Living Hope

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Living Hope is the Edmonton community’s collective response to suicide – a reflection of our combined determination to translate intention into action.

The number of people dying each year in Edmonton by suicide creates a sense of urgency. When more than double the number of people are dying by suicide than in motor vehicle collisions, the call for action is clear. When preventable fatal injuries occur in Edmonton, whether intentional or unintentional, a community response is required. In 2016 the Edmonton Suicide Prevention Advisory Committee released the Edmonton Suicide Prevention Strategy, 2016-2021. Capitalizing on the momentum underway, the group expanded into the Edmonton Suicide Prevention Strategy Implementation Planning Committee, made up of senior representatives from Alberta Health Services (AHS), the Government of Alberta, the City of Edmonton, United Way of the Alberta Capital Region, the Canadian Mental Health Association – Edmonton Region (CMHA-ER), Edmonton Police Service (EPS), Edmonton Fire Rescue Services, the University of Alberta (UofA) and community organizations.

The Committee worked to develop actions and activities within the three areas that research demonstrates have the potential to move the needle on suicide prevention: • awareness and education • accessibility to the full continuum of services • addressing the needs of higher risk populations Responsibility for implementation will be divided among key stakeholders, each with a unique and important role to play. Guiding the work is the foundational principle that effective suicide prevention has to be a multifaceted public health approach, acknowledging that suicide is often linked to mental illness and/or substance misuse (17). These, in turn, are influenced by the many systemic factors that comprise the social determinants of health (19). The numbers demonstrate that those most at risk of suicide are middle aged men (1,2). But data doesn’t tell the whole story. Reports from the community describe that some people in the lesbian, gay, bisexual, transgender, queer, questioning and twospirited (LGBTQ2S), and Indigenous communities feel vulnerable because of the oppression and discrimination they regularly experience, along with the stressors that may be present from marginalization and poverty. Access to mental health services, critical to suicide prevention, is one of the ‘Game Changers’ for EndPovertyEdmonton, recognizing sound mental health as a vital part of the journey out of poverty (8).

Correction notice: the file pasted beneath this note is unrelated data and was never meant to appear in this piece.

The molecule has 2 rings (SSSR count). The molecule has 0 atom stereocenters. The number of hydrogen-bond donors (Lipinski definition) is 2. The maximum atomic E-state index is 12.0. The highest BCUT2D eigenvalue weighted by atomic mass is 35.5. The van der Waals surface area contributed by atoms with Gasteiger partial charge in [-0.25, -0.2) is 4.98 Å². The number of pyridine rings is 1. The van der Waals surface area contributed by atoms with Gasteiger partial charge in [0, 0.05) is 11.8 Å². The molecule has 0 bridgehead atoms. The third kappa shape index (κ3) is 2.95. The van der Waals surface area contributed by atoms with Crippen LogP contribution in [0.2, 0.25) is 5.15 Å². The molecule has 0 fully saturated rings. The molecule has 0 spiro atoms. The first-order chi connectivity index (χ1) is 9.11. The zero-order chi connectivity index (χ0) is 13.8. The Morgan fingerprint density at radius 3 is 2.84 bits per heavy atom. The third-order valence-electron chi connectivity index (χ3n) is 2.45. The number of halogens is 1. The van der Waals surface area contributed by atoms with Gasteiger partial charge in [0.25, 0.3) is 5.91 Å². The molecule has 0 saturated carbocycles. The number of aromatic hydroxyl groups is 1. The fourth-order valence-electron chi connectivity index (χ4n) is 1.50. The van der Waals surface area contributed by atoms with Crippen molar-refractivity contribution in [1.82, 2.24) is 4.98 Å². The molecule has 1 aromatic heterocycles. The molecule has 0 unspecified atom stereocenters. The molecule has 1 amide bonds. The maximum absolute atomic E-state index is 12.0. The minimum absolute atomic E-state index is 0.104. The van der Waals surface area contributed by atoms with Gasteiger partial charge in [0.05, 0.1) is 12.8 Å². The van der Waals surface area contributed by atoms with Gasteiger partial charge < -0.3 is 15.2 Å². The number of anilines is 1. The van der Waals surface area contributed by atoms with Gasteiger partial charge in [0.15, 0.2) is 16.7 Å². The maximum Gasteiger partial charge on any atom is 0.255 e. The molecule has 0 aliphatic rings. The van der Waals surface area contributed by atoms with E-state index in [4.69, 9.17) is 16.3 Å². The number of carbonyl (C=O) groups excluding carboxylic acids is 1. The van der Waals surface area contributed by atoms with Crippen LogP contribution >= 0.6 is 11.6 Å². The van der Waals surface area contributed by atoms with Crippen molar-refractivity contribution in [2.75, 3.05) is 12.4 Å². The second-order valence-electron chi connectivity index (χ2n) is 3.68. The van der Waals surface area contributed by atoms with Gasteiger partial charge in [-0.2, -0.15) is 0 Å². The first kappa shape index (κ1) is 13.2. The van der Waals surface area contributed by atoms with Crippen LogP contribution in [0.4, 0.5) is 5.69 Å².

This implementation plan contains specific activities which the Committee learned will make a difference, and so is designed primarily for those involved in service delivery. In the plan, you will find a number of quick wins and catalysts. The quick wins are activities that can be implemented immediately and the catalysts have been identified by the Committee as essential for change. The Committee believes that by bringing together activities that are underway across the region, understanding where the gaps are and addressing them, and most importantly, by working collaboratively across systems, suicides in Edmonton can be prevented. Living Hope upholds the inherent value of every life and recognizes that Edmontonians, both as service providers and as community members, can offer the compassion, and the respect needed to increase resilience and nurture hope for those contemplating suicide.

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